Market Insights: U.S. labor market finishes the year with a JOLT

Milestone Wealth Management Ltd. - Feb 12, 2016
Early in January, the U.S. December payroll report was released by the U.S. Labor Department and it was definitely one of the strongest we've seen this business cycle.  This week, the details under the hood proved to be just as strong, with the Labor

U.S. labor market finishes the year with a JOLT

Early in January, the U.S. December payroll report was released by the U.S. Labor Department and it was definitely one of the strongest we've seen this business cycle.  This week, the details under the hood proved to be just as strong, with the Labor Department's release of the monthly Job Opening & Labor Turnover Surveys (JOLT) report for December.  The JOLT report was highlighted by some very strong results:

 

  • The number of people voluntarily leaving their job (the "Quits") jumped 196,000 in December and 328,000 for the last quarter which is an all-time record, resulting in the level rising to nearly 3.1 million which is the highest level in nine years.  
  • Also a new post-recession high, new hires rose for the third month in a row to hit a level of 5.4 million workers.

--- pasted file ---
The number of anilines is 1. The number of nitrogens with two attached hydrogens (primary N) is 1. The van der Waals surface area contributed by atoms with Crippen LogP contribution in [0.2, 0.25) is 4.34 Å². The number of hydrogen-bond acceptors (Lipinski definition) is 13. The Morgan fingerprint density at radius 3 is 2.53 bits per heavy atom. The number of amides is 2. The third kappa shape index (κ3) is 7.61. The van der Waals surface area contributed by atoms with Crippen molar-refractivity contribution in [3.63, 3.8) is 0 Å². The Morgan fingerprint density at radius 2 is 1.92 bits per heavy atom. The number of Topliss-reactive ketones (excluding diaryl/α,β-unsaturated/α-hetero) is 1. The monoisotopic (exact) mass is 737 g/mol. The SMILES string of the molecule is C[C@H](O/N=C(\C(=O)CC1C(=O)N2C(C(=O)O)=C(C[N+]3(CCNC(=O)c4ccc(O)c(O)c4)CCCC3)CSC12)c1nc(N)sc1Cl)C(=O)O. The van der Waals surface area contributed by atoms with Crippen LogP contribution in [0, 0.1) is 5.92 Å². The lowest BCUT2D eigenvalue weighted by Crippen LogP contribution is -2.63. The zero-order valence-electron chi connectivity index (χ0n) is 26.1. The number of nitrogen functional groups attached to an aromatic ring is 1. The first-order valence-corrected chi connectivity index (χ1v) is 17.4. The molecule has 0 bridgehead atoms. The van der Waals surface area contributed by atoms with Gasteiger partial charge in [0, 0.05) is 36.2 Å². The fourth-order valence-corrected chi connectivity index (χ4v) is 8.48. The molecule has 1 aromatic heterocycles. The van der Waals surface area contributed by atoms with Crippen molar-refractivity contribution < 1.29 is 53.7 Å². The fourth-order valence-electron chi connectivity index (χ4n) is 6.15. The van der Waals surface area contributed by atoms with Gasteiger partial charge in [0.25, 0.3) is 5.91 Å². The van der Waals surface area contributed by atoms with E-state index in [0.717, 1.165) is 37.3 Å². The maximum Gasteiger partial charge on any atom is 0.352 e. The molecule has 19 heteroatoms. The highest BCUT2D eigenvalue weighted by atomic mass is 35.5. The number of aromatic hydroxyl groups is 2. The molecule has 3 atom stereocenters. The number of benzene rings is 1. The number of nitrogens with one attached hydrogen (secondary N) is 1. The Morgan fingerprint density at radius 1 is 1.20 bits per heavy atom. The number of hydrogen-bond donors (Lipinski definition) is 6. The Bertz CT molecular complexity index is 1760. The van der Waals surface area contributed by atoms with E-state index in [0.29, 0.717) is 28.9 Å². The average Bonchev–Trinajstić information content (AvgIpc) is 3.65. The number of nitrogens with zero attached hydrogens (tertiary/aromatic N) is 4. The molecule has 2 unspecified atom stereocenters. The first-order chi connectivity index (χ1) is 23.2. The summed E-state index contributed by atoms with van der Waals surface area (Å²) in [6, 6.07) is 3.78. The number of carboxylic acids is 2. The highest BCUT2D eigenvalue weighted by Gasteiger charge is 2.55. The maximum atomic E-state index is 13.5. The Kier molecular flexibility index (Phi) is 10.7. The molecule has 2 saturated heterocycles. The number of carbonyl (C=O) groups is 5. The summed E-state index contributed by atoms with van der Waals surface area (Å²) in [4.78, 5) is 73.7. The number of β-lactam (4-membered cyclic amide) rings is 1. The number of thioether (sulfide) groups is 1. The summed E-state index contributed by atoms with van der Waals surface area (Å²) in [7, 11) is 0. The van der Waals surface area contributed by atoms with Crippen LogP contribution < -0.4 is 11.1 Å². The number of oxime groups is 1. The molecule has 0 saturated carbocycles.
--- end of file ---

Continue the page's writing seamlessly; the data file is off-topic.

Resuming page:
• For the second highest level on record (dating back to 2000 and not adjusted for population growth), job openings surged to 5.6 million. 
  • Layoffs fell by 79,000 in December leading to a cumulative decline of 179,000 over the last quarter; a level that is historically low.

While the number of new hires is an obvious plus, the voluntary quit level is an even more interesting behavioral positive.  If a significant number of workers feel strongly that they can obtain a better job by quitting their existing job, then that is strong evidence of a healthy labor market.

Another interesting data point out to come of this report is that the number of people trying to obtain each job is down to a level of 1.4. In the past, this has been a level that is indicative of a fully employed economy and one for which wages are likely to take off.  We are starting to see evidence of this lift off; however, wages growth still remains well below rates seen before the last recession.  A relatively higher quit rate does tend to lead wage inflation, so it's possible that we will continue to see wage growth rise.  

Source:  NBF Economics and Strategy, Bearnobull.com

Lastly, we wanted to highlight the manufacturing sector as it has been the one sector in recession.  There were 86,000 job openings in December, which is the second highest increase on record; this is a great sign.

All in, the results of this report were very constructive (as have been recent U.S. employment situation reports) and indicate a strong finish to the year for the U.S. labor market; completely at odds with the equity markets and the high yield bond spread which are pricing in a high probability of a recession.  The economic fundamentals are still pointing to low odds of a recession.  It is not the first time we have seen this diversion, and therefore, caution is warranted, though there also remains much cause for optimism.